Alrøe, Hugo Fjelsted; Byrne, John and Glover, Leigh (2006) Organic agriculture and ecological justice: ethics and practice. In: Halberg, Niels; Alrøe, Hugo Fjelsted; Knudsen, Marie Trydeman and Kristensen, Erik Steen (Eds.) Global Development of Organic Agriculture: Challenges and Prospects. CABI Publishing, Wallingford, United Kingdom, chapter 3, pp. 75-112.
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Ecological justice is a challenging concept in relation to the current development of agriculture, because it positions social and ecological interests against market liberalism and economic growth. Ecological justice concerns fairness with regard to the common environment based on the idea that environments are fundamen-tally shared. This chapter investigates the role that ecological justice may have in relation to the global challenges of organic agriculture. We perform a philoso-phical analysis of the ethics of ecological justice and the relation to sustainability and globalization. On this basis, we discuss the challenges that this important concept poses to organic agriculture and how it can be put into organic practice. Organic agriculture is in an advanced position with regard to ecological justice, since it aims to interact in a positive way with the environment. But ecological justice also poses significant challenges to organic agriculture. The three main challenges are: the commodification of hitherto commons; external environ-mental and social costs that are not accounted for in the market; and growing distances in form of distant trade and ownership in the organic food systems. We conclude that the ideas of ecological justice can be promoted in three ways by means of organic agriculture: by implementing ecological justice more fully in the organic certification standards through incorporating a measure of ‘nearness’ and developing a fair organic trade; by promoting non-certified agriculture based on the organic principles as an alternative development strategy for local sustain-able communities and food security; and by organic agriculture serving as an alternative example for the broader implementation of ecological justice in agri-culture and society.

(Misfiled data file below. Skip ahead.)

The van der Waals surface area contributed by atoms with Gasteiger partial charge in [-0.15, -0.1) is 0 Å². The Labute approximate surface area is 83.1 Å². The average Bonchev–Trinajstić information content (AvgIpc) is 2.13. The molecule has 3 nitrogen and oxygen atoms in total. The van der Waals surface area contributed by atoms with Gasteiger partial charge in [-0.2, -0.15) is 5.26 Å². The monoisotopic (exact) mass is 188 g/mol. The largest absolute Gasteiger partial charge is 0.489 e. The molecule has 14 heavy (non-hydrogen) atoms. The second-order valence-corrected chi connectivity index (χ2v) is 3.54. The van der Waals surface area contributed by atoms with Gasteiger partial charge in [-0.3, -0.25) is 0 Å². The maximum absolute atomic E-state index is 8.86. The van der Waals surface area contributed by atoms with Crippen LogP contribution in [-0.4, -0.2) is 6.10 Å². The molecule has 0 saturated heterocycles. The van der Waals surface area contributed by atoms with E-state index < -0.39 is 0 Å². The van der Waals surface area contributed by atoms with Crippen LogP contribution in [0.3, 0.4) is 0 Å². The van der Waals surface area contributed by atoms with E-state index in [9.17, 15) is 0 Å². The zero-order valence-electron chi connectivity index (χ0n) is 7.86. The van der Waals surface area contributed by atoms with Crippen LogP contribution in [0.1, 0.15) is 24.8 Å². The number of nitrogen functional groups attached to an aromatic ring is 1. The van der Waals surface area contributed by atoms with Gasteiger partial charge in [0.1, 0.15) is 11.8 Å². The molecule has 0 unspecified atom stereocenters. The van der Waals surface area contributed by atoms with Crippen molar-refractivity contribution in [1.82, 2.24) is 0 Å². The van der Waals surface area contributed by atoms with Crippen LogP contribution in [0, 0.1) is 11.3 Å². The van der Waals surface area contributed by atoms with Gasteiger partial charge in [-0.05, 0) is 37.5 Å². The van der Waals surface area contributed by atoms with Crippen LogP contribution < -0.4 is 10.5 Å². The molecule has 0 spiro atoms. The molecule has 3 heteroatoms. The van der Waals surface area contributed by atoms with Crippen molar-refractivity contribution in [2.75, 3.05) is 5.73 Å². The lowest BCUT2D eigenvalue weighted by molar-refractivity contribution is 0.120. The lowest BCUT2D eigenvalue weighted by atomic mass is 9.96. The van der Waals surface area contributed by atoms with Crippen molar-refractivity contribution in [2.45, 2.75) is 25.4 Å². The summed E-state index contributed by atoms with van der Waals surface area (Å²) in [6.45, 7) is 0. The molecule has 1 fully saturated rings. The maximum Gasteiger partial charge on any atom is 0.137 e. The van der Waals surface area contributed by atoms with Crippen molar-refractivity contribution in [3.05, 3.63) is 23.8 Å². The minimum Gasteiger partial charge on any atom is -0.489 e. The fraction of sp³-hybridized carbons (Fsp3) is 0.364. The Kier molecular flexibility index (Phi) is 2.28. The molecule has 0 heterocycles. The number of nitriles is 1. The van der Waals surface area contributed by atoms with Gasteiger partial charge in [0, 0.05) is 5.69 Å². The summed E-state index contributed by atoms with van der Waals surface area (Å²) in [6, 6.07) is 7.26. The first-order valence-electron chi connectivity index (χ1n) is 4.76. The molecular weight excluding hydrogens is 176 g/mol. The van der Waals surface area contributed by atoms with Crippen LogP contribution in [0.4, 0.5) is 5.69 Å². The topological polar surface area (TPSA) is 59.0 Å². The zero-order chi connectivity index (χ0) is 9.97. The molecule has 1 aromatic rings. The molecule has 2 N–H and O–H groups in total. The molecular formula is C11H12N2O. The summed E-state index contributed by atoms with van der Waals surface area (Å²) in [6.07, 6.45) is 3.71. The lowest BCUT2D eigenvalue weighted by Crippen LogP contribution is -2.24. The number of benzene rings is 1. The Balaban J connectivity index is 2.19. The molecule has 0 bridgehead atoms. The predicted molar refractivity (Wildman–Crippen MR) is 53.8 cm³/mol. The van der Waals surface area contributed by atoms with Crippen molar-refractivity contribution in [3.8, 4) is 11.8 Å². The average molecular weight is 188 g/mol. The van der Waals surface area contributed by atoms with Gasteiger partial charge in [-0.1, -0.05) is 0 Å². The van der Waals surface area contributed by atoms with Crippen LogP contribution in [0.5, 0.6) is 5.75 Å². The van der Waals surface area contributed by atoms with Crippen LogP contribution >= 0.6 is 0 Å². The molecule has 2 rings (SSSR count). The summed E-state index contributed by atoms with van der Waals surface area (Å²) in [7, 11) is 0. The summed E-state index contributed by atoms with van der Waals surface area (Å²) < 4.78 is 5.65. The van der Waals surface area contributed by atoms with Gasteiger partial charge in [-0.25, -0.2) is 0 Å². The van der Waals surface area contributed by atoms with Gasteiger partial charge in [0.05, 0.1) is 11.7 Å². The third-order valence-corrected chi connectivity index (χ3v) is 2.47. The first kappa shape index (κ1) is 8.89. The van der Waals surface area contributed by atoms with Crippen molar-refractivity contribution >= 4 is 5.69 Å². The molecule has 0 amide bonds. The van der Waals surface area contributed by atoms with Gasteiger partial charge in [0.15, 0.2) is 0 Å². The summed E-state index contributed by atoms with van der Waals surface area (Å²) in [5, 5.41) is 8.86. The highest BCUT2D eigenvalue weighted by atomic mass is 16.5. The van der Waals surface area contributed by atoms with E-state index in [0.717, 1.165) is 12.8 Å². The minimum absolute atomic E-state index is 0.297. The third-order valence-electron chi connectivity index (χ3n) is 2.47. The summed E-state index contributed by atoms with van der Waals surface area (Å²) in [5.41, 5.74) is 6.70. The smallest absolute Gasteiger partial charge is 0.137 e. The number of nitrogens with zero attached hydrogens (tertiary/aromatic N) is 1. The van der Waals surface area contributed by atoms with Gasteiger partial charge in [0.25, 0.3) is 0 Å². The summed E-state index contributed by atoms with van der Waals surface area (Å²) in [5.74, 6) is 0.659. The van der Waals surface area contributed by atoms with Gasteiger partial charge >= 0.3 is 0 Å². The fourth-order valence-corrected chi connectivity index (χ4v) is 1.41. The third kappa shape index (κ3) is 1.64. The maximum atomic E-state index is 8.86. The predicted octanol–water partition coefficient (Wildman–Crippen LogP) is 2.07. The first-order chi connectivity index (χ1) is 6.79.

|EPrint Type:||Book chapter|
|Subjects:|| Food systems|
Values, standards and certification
|Research affiliation:||Denmark > DARCOF II (2000-2005) > V.1 (SYNERGY) Coordination and synergy|
|Deposited By:||Alrøe, PhD Hugo Fjelsted|
|Deposited On:||10 Jan 2007|
|Last Modified:||04 Jun 2013 09:24|
|Refereed:||Peer-reviewed and accepted|
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